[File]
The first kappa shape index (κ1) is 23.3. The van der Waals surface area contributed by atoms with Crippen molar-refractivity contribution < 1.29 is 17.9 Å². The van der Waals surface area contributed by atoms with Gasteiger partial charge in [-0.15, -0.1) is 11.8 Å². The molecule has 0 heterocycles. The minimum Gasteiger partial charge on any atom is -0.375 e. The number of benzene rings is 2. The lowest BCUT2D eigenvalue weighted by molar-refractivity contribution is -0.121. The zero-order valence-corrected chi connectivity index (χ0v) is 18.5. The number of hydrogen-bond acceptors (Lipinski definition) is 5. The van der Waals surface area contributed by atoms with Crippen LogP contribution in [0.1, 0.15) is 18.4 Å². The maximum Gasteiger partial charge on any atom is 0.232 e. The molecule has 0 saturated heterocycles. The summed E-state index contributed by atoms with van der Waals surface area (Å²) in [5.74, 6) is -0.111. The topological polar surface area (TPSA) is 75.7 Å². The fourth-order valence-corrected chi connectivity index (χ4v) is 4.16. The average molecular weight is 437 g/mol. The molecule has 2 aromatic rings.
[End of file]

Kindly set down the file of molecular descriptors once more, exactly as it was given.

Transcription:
The first kappa shape index (κ1) is 23.3. The van der Waals surface area contributed by atoms with Crippen molar-refractivity contribution < 1.29 is 17.9 Å². The van der Waals surface area contributed by atoms with Gasteiger partial charge in [-0.15, -0.1) is 11.8 Å². The molecule has 0 heterocycles. The minimum Gasteiger partial charge on any atom is -0.375 e. The number of benzene rings is 2. The lowest BCUT2D eigenvalue weighted by molar-refractivity contribution is -0.121. The zero-order valence-corrected chi connectivity index (χ0v) is 18.5. The number of hydrogen-bond acceptors (Lipinski definition) is 5. The van der Waals surface area contributed by atoms with Crippen LogP contribution in [0.1, 0.15) is 18.4 Å². The maximum Gasteiger partial charge on any atom is 0.232 e. The molecule has 0 saturated heterocycles. The summed E-state index contributed by atoms with van der Waals surface area (Å²) in [5.74, 6) is -0.111. The topological polar surface area (TPSA) is 75.7 Å². The fourth-order valence-corrected chi connectivity index (χ4v) is 4.16. The average molecular weight is 437 g/mol. The molecule has 2 aromatic rings.